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When Technology Addiction Takes Over Your Life

Are you a tangled mess of BlackBerrys, emails, PDAs, iPhones, laptops, and cell phones? Here’s how to untangle your life and find healthy balance.

Hopelessly Addicted to Messaging

A self-diagnosed addict, Hoffman estimates that she receives up to 500 emails and texts a day -- and stubbornly responds to every single one, even at 3 a.m.

"It's a compulsion, like an itch you have to scratch," she says. "Like Pavlov's dog, I hear the bell and I run to the BlackBerry salivating. I think I have carpal tunnel or something. I will keep texting until I'm in pain."

There's something very irresistible about an unopened message, Hallowell says. "You do get a dopamine squirt from accessing your messages. The mail used to come once a day," he says. "Now it comes every second."

There's no shut-off switch, says Beth Feldman, a Westchester, N.Y.-based entrepreneur who juggles a BlackBerry, iPhone, and cell phone from 7 a.m. to midnight and works with clients across different time zones. "There used to be boundaries," she says, "but now there are no boundaries."

This free-for-all frenzy has a real impact on relationships and families, knocking our work-life balance off-kilter.

Feldman, who is also the co-author of Peeing in Peace: Tales and Tips for Type A Moms, has caught herself checking messages during her kids' musical performances and Little League games. Her kids will ask her afterward: "Mommy, why were you on your BlackBerry?"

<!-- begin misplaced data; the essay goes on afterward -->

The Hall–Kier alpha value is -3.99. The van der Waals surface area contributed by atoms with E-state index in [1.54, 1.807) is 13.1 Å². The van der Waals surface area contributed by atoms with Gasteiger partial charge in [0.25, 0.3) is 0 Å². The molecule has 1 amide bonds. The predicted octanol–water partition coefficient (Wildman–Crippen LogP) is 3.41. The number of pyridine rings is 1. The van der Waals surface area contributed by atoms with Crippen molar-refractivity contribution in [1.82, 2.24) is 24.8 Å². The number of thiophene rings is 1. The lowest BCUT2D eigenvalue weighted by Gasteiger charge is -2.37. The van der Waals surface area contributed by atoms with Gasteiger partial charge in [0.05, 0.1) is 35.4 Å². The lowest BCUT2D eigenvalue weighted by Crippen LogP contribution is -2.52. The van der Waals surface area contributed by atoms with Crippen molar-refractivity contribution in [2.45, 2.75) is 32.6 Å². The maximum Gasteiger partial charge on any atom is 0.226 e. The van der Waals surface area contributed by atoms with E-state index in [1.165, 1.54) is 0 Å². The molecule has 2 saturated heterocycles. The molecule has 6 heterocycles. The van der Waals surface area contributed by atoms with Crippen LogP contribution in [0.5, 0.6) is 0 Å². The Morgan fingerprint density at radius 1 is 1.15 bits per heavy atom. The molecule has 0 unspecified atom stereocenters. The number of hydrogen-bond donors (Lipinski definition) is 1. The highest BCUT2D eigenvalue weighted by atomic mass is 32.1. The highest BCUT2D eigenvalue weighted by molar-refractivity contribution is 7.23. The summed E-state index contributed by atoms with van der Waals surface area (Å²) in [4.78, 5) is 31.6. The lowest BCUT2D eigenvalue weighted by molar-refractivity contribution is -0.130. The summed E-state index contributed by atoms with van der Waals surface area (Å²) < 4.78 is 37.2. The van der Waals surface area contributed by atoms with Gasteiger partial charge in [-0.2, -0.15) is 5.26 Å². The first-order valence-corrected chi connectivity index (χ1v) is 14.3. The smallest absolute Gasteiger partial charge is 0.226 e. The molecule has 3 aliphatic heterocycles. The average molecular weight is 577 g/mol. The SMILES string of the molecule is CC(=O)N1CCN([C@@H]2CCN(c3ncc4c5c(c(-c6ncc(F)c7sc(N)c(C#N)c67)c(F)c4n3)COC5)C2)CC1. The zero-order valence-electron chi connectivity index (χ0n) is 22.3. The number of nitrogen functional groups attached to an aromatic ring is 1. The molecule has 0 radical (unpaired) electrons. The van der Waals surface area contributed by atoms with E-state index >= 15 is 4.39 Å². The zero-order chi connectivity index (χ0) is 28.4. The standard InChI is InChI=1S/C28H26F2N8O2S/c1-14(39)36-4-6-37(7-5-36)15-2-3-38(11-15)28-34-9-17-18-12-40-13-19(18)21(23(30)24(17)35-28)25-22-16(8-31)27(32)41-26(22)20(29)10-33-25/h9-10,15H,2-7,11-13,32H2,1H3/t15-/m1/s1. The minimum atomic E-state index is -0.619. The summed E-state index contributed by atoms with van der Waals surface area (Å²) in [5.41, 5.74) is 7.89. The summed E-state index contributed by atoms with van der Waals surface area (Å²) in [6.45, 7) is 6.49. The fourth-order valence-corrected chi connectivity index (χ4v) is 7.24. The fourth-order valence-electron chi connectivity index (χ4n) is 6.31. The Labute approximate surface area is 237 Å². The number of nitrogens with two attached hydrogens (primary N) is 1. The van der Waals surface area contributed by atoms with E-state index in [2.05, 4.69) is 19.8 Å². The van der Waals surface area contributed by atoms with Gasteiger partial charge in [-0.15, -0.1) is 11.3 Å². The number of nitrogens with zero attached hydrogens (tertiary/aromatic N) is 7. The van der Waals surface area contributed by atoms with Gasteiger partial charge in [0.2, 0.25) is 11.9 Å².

She is desperately trying to curb her habits. "The minute you see that flashing light, you start thinking, 'Do I need to check it?'" she says. "I'm not a brain surgeon. I'm not involved in life and death matters. I realized I have to draw a line. If I'm watching my kids' performance, it's not the end of the world if I don't return an email."

Why We Need to Rest

These constant interruptions take a toll on our bodies and our mental states.

Feldman suffers from headaches after long days spent staring at the computer screen and putting out fires over her cell phone. "The last thing I want is to put myself at risk for a heart attack," she says. "But if you're not getting away from it enough, it could become dangerous."

Jetsetter Hoffman suffers from insomnia and blames part of it on an obsession with being connected.

"It's like I can't even disconnect to go to sleep," she says.

Multitasking can cause the brain to overheat, like a car engine, says Hallowell. "The brain needs periods to recover, not just sleeping at night," he says, "but during the day, [it needs] periods of rest and recovery. It simply can't run straight out all day long at peak performance."

Type A people, who feel obliged to respond to every email, can work themselves into what Dr. Hallowell dubs the F-State - frantic, frazzled, frenzied. "They get toxic stress and burn up energy rapidly and wastefully," he says. "In that state, they do bad work, lose friends, and lose clients. It's bad for them in every measurable way."

If you don't prioritize, Hallowell says, you'll go in many directions at once and you won't do anything well. "You really need to be very clear about what matters most to you," he says, "It won't happen automatically. If you don't take your time, your time will be taken from you."

He adds: "If you de-stress, if you prioritize, everything gets better -- your physical health, your longevity, your enjoyment of life."

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